from a branch.

That’s all they are, right?

Wrong!

Perception only,

exactly what the transforming life inside

wishes

casual onlookers to see,

instead of its carefully placed chrysalis.

But today, this guise

will be shed;

next stage imminent.

Softening the hard casing, a scratch

becomes a slit,

with just enough room

to drag its reborn self

into the open.

Breaking free; possibly the greatest struggle

of its life.

A cape of folded wings,

long limbs, antennae, curled tongue –

all new, barely a hint

of prior form left –

easing from a space now several sizes

too small.

Vulnerable the entire time,

each wriggle

requiring a rest period

where anything might snatch

at its fragile state.

Yet the very act

of this mammoth task

activates internal hydraulics.

Fluid pumps into wing veins,

expanding them

into powerful, scaled beaters.

Then: off to flowers,

toes tasting each flavour.

Deciding what’s a feast,

and what’s foul.

Unaware of the tales its species inspires

each time a human stops to notice.

Yarns of good fortune, joy, fertility, love.

The birth of a new soul,

the last passage of one who is lost.

This poem is part of a project I’m doing to raise money for the RSPB, a UK wildlife conservation and protection charity. If you’d like to help, please share this poem to encourage others to take joy in nature, and if you have the time and means to donate, you can do so here. Let’s help keep our wildlife wild!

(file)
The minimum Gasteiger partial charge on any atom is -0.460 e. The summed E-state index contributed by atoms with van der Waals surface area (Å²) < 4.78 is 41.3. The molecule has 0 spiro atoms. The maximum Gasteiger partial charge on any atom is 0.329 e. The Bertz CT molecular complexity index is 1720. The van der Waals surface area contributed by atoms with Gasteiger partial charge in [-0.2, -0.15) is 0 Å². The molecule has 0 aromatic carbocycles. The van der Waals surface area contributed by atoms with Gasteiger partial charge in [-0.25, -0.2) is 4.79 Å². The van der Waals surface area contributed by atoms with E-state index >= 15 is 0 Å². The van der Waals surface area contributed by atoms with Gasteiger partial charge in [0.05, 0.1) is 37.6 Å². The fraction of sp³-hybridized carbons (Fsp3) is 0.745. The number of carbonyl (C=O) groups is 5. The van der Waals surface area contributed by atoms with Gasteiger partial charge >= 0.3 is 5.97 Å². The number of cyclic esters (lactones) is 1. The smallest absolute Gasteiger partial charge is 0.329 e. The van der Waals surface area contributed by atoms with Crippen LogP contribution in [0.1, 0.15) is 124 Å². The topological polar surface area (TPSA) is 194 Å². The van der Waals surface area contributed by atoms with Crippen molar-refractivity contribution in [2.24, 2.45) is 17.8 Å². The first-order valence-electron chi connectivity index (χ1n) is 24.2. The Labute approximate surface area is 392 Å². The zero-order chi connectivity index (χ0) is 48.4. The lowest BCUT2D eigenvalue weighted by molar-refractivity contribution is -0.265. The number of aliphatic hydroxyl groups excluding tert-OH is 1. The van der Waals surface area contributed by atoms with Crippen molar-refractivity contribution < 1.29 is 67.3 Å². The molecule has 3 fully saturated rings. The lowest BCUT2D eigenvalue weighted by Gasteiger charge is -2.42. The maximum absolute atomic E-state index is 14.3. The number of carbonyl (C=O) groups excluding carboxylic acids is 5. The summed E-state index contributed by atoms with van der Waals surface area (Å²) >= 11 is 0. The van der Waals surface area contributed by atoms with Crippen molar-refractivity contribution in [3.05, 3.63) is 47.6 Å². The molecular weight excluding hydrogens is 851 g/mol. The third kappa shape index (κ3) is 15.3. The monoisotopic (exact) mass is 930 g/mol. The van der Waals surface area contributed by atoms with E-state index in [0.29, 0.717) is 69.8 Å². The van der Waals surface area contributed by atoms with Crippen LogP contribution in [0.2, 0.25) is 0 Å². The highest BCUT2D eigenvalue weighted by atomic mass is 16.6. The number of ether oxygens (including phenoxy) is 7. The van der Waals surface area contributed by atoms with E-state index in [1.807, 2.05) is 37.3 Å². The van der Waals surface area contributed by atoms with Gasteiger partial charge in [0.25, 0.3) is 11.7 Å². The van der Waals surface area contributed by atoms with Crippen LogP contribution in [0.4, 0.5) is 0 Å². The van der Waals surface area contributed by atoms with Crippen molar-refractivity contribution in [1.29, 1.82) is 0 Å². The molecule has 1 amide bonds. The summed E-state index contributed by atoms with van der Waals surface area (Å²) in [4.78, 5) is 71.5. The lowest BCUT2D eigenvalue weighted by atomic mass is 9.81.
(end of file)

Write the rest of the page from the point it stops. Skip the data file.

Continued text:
[Apologies for how these poems are formatted. I do write them in stanzas, but WordPress rarely decides to keep them, no matter how much I argue with it.]

#52weeksofnaturepoetry, Poetry

Residents of Dodnor Creek – #52weeksofnaturepoetry Week 31

‘Please mum, give me some more!’

Duckling demands, shadowing its parents

as they forage for snacks

around the old millpond’s

murky shallows.

Meanwhile, siblings catch some shut-eye

on a long-discarded traffic cone

half-buried in mud and algae;

a streak of neon orange

and reflector tape

distinguishing it from old branches.

Across the way, another family

swims into view.

Coots and their young, nipping

into willow scrub and reeds,

scouting for food of their own.

An unsuspecting moorhen paddles by,

concerned with its own needs –

until it receives a peck from Mrs Coot:

‘Maintain your distance from my chicks,

if you please, sir!’

she declares with her mighty

ARK-ARKing call,

sending it scarpering elsewhere

along the creek.

Positioned on a central reed bed,

two lengthy white necks look up

from their wicker-like nest

and single bundle

of grey, fluffy joy.

Trouble brewing?

Ah, another row between neighbours.

Best to leave them to it.

‘Come on, junior. Let’s visit

the youngest ducklings

by the pond’s fringe,’

they say, and swim off

on a family outing; breezy, soft clouds

protecting a touch of rain.

This poem is part of a project I’m doing to raise money for the RSPB, a UK wildlife conservation and protection charity. If you’d like to help, please share this poem to encourage others to take joy in nature, and if you have the time and means to donate, you can do so here. Let’s help keep our wildlife wild!

[Apologies for how these poems are formatted. I do write them in stanzas, but WordPress rarely decides to keep them, no matter how much I argue with it.]